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  • Fig. 1.

    Overview of the proposed PCCS network, including an image segmentation module and an unsupervised clustering module. In the image segmentation module, the CTT and COT of AMI/GK2A are used as input data for the U-Net model for noncirrus cloud pixel masking. The cloud mask from the image segmentation module is multiplied by each cloud property image to distinguish TCC objects [section 3a(1)]. Next, we detect each TCC object and extract cloud properties. In the unsupervised clustering module with a self-organizing map (SOM), we use a vector component (rnCTT,rnCOT,rnCER) as the input dataset of SOM. After each TCC object is allocated to each SOM cluster index, we calculate a precipitation probability for each cluster [section 3a(2)].

  • Fig. 2.

    The input data of U-Net: (a) CTT and (b) COT snapshots from GK2A (bands in parentheses are used) over the tropical warm pool (80°–175°E and 20°N–20°S) at 0300 UTC 4 Oct 2020. Bright pixels in (a) and (b) represent the highly grown cloud region. (c) Reference data for segmentation training; the cirrus clouds have been removed from the CTT image based on the ISCCP cloud classification thresholds. (d) The result of image segmentation by U-Net. In (c) and (d), the white cloud area and the black background area are shown as binary types (1, 0).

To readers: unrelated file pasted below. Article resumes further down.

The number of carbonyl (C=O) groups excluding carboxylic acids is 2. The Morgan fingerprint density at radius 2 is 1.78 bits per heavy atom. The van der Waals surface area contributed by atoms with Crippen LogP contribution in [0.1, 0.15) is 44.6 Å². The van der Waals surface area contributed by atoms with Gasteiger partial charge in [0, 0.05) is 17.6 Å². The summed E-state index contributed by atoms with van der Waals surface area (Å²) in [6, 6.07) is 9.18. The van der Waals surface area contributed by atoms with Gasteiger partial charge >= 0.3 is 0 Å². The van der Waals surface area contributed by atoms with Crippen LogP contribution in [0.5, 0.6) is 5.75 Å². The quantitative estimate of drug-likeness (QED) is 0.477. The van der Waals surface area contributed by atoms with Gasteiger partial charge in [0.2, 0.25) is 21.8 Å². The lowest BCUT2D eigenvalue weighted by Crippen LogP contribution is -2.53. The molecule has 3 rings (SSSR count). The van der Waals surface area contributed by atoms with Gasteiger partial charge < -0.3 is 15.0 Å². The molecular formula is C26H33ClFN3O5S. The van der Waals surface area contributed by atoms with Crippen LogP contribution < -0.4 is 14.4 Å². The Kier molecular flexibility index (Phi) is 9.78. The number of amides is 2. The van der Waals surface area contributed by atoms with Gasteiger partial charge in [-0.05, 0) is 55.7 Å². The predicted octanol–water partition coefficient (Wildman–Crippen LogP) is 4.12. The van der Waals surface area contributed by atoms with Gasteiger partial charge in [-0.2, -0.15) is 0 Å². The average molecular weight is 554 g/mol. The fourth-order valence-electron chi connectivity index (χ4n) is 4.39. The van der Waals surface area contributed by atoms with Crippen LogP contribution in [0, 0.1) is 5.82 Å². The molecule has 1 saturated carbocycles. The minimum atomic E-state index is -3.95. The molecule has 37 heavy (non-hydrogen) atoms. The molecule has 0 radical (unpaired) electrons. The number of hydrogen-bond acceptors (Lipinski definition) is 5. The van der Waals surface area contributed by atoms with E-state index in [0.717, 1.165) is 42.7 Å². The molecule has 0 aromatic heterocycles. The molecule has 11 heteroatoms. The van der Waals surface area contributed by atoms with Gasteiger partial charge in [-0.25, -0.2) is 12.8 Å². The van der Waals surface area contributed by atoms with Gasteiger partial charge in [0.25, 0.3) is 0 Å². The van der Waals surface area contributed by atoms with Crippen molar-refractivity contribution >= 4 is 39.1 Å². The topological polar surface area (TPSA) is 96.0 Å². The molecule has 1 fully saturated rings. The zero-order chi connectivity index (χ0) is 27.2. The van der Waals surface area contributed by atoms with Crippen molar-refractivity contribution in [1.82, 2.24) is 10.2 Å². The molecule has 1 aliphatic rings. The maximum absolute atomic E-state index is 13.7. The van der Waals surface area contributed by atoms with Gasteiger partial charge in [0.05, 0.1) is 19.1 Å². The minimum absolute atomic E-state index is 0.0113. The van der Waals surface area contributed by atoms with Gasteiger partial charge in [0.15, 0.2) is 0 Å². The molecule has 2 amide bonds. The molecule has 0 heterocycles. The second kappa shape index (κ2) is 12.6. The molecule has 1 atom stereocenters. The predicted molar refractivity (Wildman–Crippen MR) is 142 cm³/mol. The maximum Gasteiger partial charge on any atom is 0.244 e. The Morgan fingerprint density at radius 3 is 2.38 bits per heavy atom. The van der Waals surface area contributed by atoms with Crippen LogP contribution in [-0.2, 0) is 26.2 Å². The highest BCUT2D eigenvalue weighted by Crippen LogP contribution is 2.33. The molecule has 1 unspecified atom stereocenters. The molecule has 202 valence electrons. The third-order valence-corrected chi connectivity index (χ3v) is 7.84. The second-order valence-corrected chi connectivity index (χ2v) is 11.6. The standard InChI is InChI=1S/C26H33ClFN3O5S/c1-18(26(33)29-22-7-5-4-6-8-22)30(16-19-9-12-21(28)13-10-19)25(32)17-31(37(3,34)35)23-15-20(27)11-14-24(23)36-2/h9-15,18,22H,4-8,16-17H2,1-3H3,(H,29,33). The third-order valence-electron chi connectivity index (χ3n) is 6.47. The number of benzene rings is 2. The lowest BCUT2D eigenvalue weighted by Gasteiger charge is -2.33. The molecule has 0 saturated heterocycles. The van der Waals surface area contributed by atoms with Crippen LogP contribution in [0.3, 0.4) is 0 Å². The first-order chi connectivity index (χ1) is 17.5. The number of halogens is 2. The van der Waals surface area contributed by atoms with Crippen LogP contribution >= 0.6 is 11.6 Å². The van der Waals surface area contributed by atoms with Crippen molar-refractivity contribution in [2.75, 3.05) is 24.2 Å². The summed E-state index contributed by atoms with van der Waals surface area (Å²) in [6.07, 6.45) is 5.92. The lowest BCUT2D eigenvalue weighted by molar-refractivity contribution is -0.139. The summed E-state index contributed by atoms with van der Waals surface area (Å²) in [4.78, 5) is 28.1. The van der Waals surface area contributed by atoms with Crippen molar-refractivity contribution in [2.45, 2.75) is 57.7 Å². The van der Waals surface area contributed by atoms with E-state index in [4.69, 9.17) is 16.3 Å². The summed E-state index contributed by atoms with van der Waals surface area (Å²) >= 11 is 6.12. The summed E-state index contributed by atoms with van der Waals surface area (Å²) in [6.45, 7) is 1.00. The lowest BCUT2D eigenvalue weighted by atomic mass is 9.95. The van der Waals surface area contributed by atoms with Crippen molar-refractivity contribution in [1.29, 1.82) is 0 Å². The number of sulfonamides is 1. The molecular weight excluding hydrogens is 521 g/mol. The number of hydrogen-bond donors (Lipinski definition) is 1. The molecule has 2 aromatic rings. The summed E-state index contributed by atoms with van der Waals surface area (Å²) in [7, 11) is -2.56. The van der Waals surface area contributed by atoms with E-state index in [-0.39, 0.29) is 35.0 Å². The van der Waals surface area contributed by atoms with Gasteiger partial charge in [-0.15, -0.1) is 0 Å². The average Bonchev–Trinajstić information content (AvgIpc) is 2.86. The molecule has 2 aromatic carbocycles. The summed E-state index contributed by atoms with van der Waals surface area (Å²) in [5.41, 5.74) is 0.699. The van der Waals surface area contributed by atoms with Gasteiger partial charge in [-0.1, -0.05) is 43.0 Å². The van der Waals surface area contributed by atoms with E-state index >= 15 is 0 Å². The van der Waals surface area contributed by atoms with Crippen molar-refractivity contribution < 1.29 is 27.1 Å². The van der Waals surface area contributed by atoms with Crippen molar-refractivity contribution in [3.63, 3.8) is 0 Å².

• Fig. 3.

    (a) Normalized grayscale CTT imagery from GK2A (from 0 to 255) over the tropical warm pool at 0300 UTC 20 Sep 2021. (b) TCC objects to which the 20 SOM cluster indices are applied to the cloud mask of (a). The color means the TCC object is assigned to the same SOM node, in which TCCs have similar cloud microphysical properties. The cloud area in (b) has been removed from cirrus clouds as a result of the image segmentation module of PCCS.

  • Fig. 4.